Cyber security is in the spotlight, we all know that. The latest massive ransomware attack WannaCry that affected over 150,000 computers in more than 150 countries, the mega breaches of Yahoo, which affected 500 million accounts and the subsequent revealed breach just a few months after that affected 1 billion accounts, the crazy DDoS attacks bringing down sites including Twitter, the Guardian, Netflix, Reddit, CNN and many others in Europe as result of the cyber-attack to DNS provider Dyn. These are just some examples of attacks that became public, most of them never reach the news. According to a study of FireEye, an estimated 97% of businesses have been breached.
Over the past five years, the number of publicly traded Cybersecurity point solution vendors has more than doubled. A report of July 2016 from CB Insights stats that $10.9 billion was invested in over 1,200 private cyber security startups from 2012 to July 2016, making the landscape more fragmented and confusing for organizations.
Despite the increase of spending on fragmented solutions, enterprises today spend >$70B annually on security technology and services according to IDC, cyber-crime incidents continue to accelerate in frequency, sophistication, and damage, and by consequence cost. Even so with all these investments, the good guys continue following behind. Recent figures from several security vendors put the cost of cybercrime crime in 2016 as high as $500 billion and more. An even more frightening number from Juniper Research reveals that breach costs are expected to quadruple to $2.1 tri globally by 2019.
Why is that? It is all about the people, or lack of them.
The cyber security industry nowadays faces several challenges, most of them are people-centric constraints. In my opinion, there are two main reasons that contribute to the expanding gap between black hats, the bad guys and white hats, the good guys.
First and unmatched: Limited Human Capital and Security Expertise. There are not simply enough security specialists available. Talent in cyber security is quite scarce and the demand is projected to keep increasing. Cybersecurity workforce demand is expected to rise to 6 million (globally) by 2019, with a projected shortfall of 1.5 million, stated Michael Brown, CEO of Symantec, world’s largest security software vendor. The reason for this seems obvious, a growing number of attacks, attack surface, digitization of company assets and all these new the security technologies throwing off “alerts”, human capital is required to prioritize and act on the alerts. Also to develop best-breed technologies to protect and prevent organizations and users, security talent is essential.
The second reason is Lack of Cybersecurity Awareness and Training. Again it is all about the people. Humans are the weakest link, it is a fact. IBM’s 2015 Cyber Security Intelligence Index reports that 95% of cyber security breaches are due to human error. Cybercriminals rely on Social Engineering techniques to psychologically manipulate individuals by exploiting cognitive biases leading people into performing actions that let them gain access and to steal confidential information. Detection solutions, no matter how sophisticated, will be deficient due to this human vulnerability.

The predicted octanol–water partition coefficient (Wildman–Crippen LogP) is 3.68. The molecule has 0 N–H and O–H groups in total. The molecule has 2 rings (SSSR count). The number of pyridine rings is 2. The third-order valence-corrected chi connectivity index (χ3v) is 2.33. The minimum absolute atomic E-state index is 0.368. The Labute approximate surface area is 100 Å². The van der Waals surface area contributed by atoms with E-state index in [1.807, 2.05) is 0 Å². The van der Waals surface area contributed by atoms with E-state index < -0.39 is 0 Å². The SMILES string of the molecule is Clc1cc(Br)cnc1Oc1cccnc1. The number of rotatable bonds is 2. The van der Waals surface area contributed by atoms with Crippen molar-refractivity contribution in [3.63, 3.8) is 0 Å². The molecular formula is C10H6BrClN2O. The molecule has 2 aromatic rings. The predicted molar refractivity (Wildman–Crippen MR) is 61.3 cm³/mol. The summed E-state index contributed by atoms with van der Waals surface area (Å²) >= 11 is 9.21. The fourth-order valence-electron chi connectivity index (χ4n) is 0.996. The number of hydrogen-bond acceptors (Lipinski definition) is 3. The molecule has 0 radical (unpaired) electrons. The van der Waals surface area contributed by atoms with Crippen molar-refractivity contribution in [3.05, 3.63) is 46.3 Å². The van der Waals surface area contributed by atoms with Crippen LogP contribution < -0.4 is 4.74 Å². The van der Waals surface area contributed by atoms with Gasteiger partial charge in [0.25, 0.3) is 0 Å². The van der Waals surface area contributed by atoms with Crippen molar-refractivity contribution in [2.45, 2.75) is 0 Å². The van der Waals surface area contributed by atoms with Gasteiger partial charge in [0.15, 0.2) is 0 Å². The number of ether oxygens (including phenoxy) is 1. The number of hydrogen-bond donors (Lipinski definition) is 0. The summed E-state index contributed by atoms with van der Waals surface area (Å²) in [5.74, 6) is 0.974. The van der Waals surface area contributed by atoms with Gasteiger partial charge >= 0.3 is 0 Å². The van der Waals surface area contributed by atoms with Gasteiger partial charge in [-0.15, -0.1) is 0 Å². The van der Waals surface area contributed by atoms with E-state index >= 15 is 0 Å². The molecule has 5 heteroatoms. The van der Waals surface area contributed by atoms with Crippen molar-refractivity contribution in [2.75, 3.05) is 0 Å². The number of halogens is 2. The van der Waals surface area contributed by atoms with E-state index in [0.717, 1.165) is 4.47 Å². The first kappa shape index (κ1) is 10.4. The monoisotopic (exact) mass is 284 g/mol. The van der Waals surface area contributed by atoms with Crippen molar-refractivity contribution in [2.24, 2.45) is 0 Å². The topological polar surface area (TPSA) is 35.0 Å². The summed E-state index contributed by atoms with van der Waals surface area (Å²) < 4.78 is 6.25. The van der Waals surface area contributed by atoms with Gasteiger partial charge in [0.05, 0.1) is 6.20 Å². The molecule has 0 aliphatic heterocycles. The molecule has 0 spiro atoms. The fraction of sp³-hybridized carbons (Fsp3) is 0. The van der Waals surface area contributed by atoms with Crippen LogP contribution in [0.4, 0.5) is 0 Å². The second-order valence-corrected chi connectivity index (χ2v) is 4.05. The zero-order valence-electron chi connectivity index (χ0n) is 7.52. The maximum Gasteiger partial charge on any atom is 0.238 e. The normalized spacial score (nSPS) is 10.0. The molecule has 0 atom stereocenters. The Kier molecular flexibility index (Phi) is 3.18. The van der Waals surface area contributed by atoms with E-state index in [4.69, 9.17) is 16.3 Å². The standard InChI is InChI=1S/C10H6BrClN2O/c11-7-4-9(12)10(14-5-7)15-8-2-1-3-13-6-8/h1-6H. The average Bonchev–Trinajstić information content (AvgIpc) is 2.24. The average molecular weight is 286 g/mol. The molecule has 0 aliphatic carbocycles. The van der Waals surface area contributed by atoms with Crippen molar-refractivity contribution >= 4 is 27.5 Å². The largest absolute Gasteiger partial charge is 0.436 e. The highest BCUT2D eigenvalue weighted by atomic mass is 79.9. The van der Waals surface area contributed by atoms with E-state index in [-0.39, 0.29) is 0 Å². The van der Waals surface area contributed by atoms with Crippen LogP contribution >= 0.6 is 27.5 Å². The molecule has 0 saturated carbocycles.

Spear phishing and insider threats, two attacks vectors that reveal how humans are a liability. The Anti-Phishing Working Group (APWG) observed that 2016 ended as the worst year for phishing in history. The total number of phishing attacks in 2016 was 1,220,523. This number represents the highest ever recorded, and fully a 65 percent increase over 2015.
In the case of insider threats, there are several cases of malicious employees well equipped and informed. Edward Snowden’s theft and disclosure of classified information in 2013, and Jun Xie’s exfiltration of 2.4 million files from GE Healthcare’s secure network in 2014 are just two notorious examples.
Phishing and insider threats impact on private sectors companies not only poses a risk to the companies’ proprietary information and data but also in some cases to the all Society and Economy.
The solution? I think it is a partial one but will be certainly a combination of automation, education and a strategic approach to cybersecurity.
With Automation, it is possible to reduce the level of human intervention. Enterprises will be compelled to invest in technology to keep up with more complex attacks and overcome the shortage of cyber security specialists. This could result in experts focusing on effective detection and risk mitigation.
With Investment in cyber security training and education, there will be more awareness from employees, C-Levels and consumers for cyber security concerns, diminishing the probability of breaches. Moreover, with tailored education and training, it is plausible that the number of qualified cyber security professionals will escalate.
To get automation, training and a strategic approach to cybersecurity, i.e. risk-based approach for all company processes and effective disaster and recovery plan in order to protect its assets, including its reputation, intellectual property (IP), staff and customers, companies like S21sec from Sonae IM’s portfolio are crucial.
S21sec is an Advanced Managed Security Service Provider with c. 300 cyber security experts that can help organizations to protect themselves. They are able to understand the data related with users and system behavior, provide and manage the best technology solutions like advanced analytic tools, automated incident response, transforming by this means any company in a cyber-resilient organization.